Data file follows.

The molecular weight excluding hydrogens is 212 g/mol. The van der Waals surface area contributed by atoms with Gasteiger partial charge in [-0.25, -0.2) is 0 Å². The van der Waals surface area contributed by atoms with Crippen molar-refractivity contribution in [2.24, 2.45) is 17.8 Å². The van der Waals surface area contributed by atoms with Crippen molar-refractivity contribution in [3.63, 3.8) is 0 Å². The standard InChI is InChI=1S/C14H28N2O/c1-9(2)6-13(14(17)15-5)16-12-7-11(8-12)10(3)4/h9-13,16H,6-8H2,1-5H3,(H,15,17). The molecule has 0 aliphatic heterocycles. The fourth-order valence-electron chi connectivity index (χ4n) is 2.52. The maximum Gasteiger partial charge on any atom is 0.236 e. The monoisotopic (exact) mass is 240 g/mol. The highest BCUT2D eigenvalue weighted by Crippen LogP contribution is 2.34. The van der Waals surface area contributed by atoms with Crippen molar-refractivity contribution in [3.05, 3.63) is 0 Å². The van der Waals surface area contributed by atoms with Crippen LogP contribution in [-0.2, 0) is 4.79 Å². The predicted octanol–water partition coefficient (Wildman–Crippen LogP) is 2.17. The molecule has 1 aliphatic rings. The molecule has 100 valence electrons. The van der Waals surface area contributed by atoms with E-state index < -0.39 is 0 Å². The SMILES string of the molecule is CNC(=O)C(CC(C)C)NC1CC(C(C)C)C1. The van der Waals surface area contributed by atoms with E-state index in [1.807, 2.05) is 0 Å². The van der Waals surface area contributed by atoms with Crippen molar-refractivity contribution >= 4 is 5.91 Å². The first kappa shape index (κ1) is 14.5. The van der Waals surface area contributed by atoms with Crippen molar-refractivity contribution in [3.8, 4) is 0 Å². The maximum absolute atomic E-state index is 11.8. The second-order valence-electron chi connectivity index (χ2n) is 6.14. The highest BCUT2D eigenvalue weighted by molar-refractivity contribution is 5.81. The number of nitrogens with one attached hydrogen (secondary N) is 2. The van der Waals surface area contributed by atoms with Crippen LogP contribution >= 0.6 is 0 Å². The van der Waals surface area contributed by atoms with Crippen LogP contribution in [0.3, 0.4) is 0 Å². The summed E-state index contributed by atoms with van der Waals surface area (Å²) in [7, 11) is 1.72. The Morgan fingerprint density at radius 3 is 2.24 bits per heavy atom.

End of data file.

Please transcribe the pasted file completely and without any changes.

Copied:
The molecular weight excluding hydrogens is 212 g/mol. The van der Waals surface area contributed by atoms with Gasteiger partial charge in [-0.25, -0.2) is 0 Å². The van der Waals surface area contributed by atoms with Crippen molar-refractivity contribution in [2.24, 2.45) is 17.8 Å². The van der Waals surface area contributed by atoms with Crippen molar-refractivity contribution in [3.63, 3.8) is 0 Å². The standard InChI is InChI=1S/C14H28N2O/c1-9(2)6-13(14(17)15-5)16-12-7-11(8-12)10(3)4/h9-13,16H,6-8H2,1-5H3,(H,15,17). The molecule has 0 aliphatic heterocycles. The fourth-order valence-electron chi connectivity index (χ4n) is 2.52. The maximum Gasteiger partial charge on any atom is 0.236 e. The monoisotopic (exact) mass is 240 g/mol. The highest BCUT2D eigenvalue weighted by Crippen LogP contribution is 2.34. The van der Waals surface area contributed by atoms with Crippen molar-refractivity contribution in [3.05, 3.63) is 0 Å². The van der Waals surface area contributed by atoms with Crippen LogP contribution in [-0.2, 0) is 4.79 Å². The predicted octanol–water partition coefficient (Wildman–Crippen LogP) is 2.17. The molecule has 1 aliphatic rings. The molecule has 100 valence electrons. The van der Waals surface area contributed by atoms with E-state index < -0.39 is 0 Å². The SMILES string of the molecule is CNC(=O)C(CC(C)C)NC1CC(C(C)C)C1. The van der Waals surface area contributed by atoms with E-state index in [1.807, 2.05) is 0 Å². The van der Waals surface area contributed by atoms with Crippen molar-refractivity contribution >= 4 is 5.91 Å². The first kappa shape index (κ1) is 14.5. The van der Waals surface area contributed by atoms with Crippen molar-refractivity contribution in [3.8, 4) is 0 Å². The maximum absolute atomic E-state index is 11.8. The second-order valence-electron chi connectivity index (χ2n) is 6.14. The highest BCUT2D eigenvalue weighted by molar-refractivity contribution is 5.81. The number of nitrogens with one attached hydrogen (secondary N) is 2. The van der Waals surface area contributed by atoms with Crippen LogP contribution >= 0.6 is 0 Å². The van der Waals surface area contributed by atoms with Crippen LogP contribution in [0.3, 0.4) is 0 Å². The summed E-state index contributed by atoms with van der Waals surface area (Å²) in [7, 11) is 1.72. The Morgan fingerprint density at radius 3 is 2.24 bits per heavy atom.